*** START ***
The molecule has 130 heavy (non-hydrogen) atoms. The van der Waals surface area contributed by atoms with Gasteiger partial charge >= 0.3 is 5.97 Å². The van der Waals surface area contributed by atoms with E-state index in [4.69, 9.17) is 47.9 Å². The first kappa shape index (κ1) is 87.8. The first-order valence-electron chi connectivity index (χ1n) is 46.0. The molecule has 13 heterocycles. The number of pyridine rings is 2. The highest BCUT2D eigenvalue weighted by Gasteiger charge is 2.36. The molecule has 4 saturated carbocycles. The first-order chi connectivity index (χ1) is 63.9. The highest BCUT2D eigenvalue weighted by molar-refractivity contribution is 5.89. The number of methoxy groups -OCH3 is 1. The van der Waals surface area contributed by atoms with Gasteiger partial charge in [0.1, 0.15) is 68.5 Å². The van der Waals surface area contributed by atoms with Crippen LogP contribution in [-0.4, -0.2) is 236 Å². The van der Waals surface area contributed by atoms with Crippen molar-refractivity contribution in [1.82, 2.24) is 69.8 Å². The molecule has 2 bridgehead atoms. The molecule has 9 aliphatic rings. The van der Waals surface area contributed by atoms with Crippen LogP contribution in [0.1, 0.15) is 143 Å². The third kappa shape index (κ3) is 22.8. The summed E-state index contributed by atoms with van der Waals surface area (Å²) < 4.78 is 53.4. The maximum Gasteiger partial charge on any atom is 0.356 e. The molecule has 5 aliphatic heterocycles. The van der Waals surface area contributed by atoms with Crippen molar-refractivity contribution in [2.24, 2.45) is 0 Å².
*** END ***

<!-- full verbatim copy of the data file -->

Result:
The molecule has 130 heavy (non-hydrogen) atoms. The van der Waals surface area contributed by atoms with Gasteiger partial charge >= 0.3 is 5.97 Å². The van der Waals surface area contributed by atoms with E-state index in [4.69, 9.17) is 47.9 Å². The first kappa shape index (κ1) is 87.8. The first-order valence-electron chi connectivity index (χ1n) is 46.0. The molecule has 13 heterocycles. The number of pyridine rings is 2. The highest BCUT2D eigenvalue weighted by Gasteiger charge is 2.36. The molecule has 4 saturated carbocycles. The first-order chi connectivity index (χ1) is 63.9. The highest BCUT2D eigenvalue weighted by molar-refractivity contribution is 5.89. The number of methoxy groups -OCH3 is 1. The van der Waals surface area contributed by atoms with Gasteiger partial charge in [0.1, 0.15) is 68.5 Å². The van der Waals surface area contributed by atoms with Crippen LogP contribution in [-0.4, -0.2) is 236 Å². The van der Waals surface area contributed by atoms with Crippen molar-refractivity contribution in [1.82, 2.24) is 69.8 Å². The molecule has 2 bridgehead atoms. The molecule has 9 aliphatic rings. The van der Waals surface area contributed by atoms with Crippen LogP contribution in [0.1, 0.15) is 143 Å². The third kappa shape index (κ3) is 22.8. The summed E-state index contributed by atoms with van der Waals surface area (Å²) < 4.78 is 53.4. The maximum Gasteiger partial charge on any atom is 0.356 e. The molecule has 5 aliphatic heterocycles. The van der Waals surface area contributed by atoms with Crippen molar-refractivity contribution in [2.24, 2.45) is 0 Å².